The Los Angeles Lakers traded for Rui Hachimura in late January, essentially being the first domino to fall in what would be an active deadline. L.A. was able to acquire the forward from the Washington Wizards for Kendrick Nunn and three second-round picks; the Lakers were taking a chance on a young player who hadn’t quite proven himself yet.
When Hachimura first came to the team, playoff aspirations were low and fans weren’t quite sure if things were going to turn around. The trade deadline passed and the Lakers had a complete roster overhaul, however, finally giving them pieces that fit around LeBron James and Anthony Davis.
After surviving the Play-In Tournament and earning a first-round series against the Memphis Grizzlies, Hachimura took his game to another level. The 25-year-old led the team in scoring with 29 points with 5-for-6 from downtown, stealing Game 1 in Memphis, which ultimately resulted in the Lakers advancing and eventually making it to the Western Conference Finals.
However, the former Gonzaga Bulldog revealed that his first sport was baseball and did not want to play basketball until his junior high school teammates forced him to try it, via Lakers:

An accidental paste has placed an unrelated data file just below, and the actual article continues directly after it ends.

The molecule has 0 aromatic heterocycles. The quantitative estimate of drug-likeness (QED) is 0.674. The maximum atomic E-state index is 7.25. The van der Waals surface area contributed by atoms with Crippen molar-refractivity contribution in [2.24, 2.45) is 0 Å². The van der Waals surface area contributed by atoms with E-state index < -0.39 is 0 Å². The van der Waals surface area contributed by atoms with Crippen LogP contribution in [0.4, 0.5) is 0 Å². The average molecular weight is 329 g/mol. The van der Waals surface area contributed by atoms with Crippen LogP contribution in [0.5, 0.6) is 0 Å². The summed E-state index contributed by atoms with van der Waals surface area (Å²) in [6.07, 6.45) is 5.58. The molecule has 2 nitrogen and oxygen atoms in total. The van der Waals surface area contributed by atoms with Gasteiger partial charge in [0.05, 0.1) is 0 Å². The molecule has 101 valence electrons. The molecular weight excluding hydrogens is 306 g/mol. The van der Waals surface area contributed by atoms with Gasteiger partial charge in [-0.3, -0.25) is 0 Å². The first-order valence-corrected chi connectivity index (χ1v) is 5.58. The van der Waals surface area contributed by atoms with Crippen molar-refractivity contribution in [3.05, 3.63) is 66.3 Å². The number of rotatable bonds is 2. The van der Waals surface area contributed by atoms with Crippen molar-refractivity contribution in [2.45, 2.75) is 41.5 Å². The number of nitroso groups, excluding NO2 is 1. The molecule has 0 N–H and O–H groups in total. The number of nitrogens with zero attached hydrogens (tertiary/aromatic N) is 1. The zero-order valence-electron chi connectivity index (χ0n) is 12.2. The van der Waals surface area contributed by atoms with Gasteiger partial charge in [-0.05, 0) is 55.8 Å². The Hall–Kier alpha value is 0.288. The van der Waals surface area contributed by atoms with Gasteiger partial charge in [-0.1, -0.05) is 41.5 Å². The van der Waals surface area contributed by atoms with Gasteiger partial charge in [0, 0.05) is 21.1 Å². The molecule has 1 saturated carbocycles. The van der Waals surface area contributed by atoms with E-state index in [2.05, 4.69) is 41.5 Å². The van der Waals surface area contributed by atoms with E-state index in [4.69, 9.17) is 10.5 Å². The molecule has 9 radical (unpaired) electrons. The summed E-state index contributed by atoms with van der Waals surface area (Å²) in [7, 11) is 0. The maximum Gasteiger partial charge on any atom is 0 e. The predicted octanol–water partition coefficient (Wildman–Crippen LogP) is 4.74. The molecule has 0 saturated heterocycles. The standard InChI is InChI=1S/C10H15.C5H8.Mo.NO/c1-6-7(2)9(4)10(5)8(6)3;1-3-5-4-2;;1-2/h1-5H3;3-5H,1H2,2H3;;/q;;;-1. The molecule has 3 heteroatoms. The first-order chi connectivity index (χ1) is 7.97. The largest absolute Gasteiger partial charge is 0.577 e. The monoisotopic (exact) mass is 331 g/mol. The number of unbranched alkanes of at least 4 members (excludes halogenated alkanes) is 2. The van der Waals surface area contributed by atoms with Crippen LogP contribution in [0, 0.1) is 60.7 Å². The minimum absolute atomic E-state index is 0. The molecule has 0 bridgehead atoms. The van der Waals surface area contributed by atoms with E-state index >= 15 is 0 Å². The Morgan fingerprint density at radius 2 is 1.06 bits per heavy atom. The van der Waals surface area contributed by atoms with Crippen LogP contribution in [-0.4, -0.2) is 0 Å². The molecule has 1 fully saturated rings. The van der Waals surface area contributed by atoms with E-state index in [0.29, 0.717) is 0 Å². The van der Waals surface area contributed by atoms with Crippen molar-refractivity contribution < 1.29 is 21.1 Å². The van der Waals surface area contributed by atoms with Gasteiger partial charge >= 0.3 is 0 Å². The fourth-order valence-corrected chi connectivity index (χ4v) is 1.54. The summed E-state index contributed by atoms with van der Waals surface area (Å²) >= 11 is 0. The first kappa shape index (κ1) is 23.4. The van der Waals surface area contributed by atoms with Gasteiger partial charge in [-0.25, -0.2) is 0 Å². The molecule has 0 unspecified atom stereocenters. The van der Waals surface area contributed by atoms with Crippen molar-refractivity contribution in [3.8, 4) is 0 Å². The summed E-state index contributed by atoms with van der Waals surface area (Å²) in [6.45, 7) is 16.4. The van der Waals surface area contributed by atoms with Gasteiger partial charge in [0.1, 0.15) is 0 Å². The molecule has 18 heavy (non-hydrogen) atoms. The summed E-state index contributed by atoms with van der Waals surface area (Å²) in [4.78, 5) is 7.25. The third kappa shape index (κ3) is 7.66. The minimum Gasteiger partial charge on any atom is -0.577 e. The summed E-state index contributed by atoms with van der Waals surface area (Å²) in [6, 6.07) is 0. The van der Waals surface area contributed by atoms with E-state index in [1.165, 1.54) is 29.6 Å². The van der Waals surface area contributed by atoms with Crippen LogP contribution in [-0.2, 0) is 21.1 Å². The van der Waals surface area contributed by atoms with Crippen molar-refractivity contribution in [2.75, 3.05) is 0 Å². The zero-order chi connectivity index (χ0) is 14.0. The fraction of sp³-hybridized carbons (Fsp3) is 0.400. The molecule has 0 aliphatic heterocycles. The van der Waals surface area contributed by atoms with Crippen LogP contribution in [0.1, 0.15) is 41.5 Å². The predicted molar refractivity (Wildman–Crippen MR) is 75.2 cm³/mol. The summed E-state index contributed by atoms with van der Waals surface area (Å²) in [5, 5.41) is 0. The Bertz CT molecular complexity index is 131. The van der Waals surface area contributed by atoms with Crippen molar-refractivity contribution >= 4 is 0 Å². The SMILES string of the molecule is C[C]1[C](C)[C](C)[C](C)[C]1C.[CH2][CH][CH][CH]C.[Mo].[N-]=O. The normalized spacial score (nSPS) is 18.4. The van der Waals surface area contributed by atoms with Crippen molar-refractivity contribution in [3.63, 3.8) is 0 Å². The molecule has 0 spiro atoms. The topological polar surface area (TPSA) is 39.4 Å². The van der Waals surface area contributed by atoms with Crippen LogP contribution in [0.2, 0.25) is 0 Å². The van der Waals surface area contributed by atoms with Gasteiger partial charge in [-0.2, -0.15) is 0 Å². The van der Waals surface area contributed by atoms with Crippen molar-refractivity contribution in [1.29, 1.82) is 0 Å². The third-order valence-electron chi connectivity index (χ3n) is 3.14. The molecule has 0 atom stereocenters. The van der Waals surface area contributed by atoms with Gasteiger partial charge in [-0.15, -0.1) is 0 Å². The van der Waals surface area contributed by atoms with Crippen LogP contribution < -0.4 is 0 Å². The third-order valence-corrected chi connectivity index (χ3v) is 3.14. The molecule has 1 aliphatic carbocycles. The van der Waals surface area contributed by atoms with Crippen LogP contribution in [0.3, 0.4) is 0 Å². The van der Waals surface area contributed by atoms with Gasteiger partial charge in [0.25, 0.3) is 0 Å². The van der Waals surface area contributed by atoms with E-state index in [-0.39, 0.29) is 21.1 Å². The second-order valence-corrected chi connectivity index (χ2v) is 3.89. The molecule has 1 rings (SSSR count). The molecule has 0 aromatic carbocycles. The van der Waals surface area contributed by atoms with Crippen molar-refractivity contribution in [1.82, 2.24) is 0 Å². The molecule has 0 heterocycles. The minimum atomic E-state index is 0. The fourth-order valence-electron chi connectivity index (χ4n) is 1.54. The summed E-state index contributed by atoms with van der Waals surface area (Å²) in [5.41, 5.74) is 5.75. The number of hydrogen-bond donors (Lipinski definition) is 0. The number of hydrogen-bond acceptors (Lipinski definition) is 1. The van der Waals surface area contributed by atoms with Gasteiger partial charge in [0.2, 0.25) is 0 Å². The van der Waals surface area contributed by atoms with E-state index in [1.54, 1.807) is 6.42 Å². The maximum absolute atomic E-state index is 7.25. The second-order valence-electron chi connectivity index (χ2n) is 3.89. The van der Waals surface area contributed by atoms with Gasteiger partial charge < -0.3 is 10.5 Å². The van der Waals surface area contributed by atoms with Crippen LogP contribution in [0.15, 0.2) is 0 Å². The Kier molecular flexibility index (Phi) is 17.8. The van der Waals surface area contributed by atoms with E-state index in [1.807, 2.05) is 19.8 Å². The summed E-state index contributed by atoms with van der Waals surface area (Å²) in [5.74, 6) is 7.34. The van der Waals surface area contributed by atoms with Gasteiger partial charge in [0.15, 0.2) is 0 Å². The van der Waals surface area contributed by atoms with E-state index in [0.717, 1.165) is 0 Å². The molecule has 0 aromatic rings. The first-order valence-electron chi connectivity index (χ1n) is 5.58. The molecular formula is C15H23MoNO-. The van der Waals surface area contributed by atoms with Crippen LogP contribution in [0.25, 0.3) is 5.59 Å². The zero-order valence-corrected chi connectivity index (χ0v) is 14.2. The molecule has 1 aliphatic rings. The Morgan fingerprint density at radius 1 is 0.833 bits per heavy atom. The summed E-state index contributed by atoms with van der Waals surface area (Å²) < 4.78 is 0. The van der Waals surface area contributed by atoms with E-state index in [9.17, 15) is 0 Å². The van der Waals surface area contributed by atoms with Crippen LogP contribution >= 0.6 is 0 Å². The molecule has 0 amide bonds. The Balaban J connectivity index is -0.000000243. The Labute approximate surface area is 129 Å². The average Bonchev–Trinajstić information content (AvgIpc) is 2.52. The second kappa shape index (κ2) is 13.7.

“Baseball was my first sport, I played baseball for six years. I was 13-years-old when I switched to basketball. First memory I had was I didn’t want to play basketball, the teammates back then in junior high school, they really wanted me to play basketball because I was you know, tall, whatever, I was athletic. I just didn’t think basketball was good for me because I didn’t really like to run. They were so annoying it got to the point I’m like, ‘Okay, I’m just going to go one time for practice.’ And I went the one time and for some reason, yeah, I fell in love.”
Then the rest was history for Hachimura as he would be a lottery pick in the 2019 NBA Draft and now plays for one of the most storied franchises in the Lakers, being a key reason why they made it to the Conference Finals.
Hachimura was a top priority for the Lakers in free agency in terms of bringing him back to the team and he would quickly re-sign with L.A. on a three-year, $51 million contract. Who knows if the forward would have been better at baseball, but it seems like he chose the right career path.
Austin Reaves reveals James’ annual minicamp took place in San Diego & everybody attended
With training camp beginning next week, James held his annual players-only minicamp last weekend. It was revealed by Austin Reaves that the camp took place in San Diego and every player was in attendance for it, which is great to hear.
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